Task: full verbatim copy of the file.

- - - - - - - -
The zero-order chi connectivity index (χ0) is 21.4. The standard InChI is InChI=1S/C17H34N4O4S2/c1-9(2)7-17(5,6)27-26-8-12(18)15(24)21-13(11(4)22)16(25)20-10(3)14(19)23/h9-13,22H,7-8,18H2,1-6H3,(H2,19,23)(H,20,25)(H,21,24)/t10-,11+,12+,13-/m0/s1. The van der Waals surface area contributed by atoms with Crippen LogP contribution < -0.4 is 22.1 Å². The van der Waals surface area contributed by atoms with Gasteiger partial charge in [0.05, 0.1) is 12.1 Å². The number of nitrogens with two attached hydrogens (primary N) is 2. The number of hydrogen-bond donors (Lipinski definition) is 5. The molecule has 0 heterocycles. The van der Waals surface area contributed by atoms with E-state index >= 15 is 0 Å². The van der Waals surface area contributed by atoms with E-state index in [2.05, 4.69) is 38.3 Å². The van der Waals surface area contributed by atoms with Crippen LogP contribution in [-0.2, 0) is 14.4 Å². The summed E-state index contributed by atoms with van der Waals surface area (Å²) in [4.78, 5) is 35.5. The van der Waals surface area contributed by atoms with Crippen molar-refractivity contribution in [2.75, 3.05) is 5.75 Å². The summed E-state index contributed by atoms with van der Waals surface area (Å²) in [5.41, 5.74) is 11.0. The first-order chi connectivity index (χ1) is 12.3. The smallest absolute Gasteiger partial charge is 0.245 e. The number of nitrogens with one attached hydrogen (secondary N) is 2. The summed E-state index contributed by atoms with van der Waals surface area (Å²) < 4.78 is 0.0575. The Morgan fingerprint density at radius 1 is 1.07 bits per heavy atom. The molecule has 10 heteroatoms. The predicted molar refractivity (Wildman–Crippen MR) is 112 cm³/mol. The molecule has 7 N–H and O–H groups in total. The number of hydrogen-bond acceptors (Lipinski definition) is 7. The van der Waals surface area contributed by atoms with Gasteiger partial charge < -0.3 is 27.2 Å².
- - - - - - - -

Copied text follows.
The zero-order chi connectivity index (χ0) is 21.4. The standard InChI is InChI=1S/C17H34N4O4S2/c1-9(2)7-17(5,6)27-26-8-12(18)15(24)21-13(11(4)22)16(25)20-10(3)14(19)23/h9-13,22H,7-8,18H2,1-6H3,(H2,19,23)(H,20,25)(H,21,24)/t10-,11+,12+,13-/m0/s1. The van der Waals surface area contributed by atoms with Crippen LogP contribution < -0.4 is 22.1 Å². The van der Waals surface area contributed by atoms with Gasteiger partial charge in [0.05, 0.1) is 12.1 Å². The number of nitrogens with two attached hydrogens (primary N) is 2. The number of hydrogen-bond donors (Lipinski definition) is 5. The molecule has 0 heterocycles. The van der Waals surface area contributed by atoms with E-state index >= 15 is 0 Å². The van der Waals surface area contributed by atoms with E-state index in [2.05, 4.69) is 38.3 Å². The van der Waals surface area contributed by atoms with Crippen LogP contribution in [-0.2, 0) is 14.4 Å². The summed E-state index contributed by atoms with van der Waals surface area (Å²) in [4.78, 5) is 35.5. The van der Waals surface area contributed by atoms with Crippen molar-refractivity contribution in [2.75, 3.05) is 5.75 Å². The summed E-state index contributed by atoms with van der Waals surface area (Å²) in [5.41, 5.74) is 11.0. The first-order chi connectivity index (χ1) is 12.3. The smallest absolute Gasteiger partial charge is 0.245 e. The number of nitrogens with one attached hydrogen (secondary N) is 2. The summed E-state index contributed by atoms with van der Waals surface area (Å²) < 4.78 is 0.0575. The Morgan fingerprint density at radius 1 is 1.07 bits per heavy atom. The molecule has 10 heteroatoms. The predicted molar refractivity (Wildman–Crippen MR) is 112 cm³/mol. The molecule has 7 N–H and O–H groups in total. The number of hydrogen-bond acceptors (Lipinski definition) is 7. The van der Waals surface area contributed by atoms with Gasteiger partial charge < -0.3 is 27.2 Å².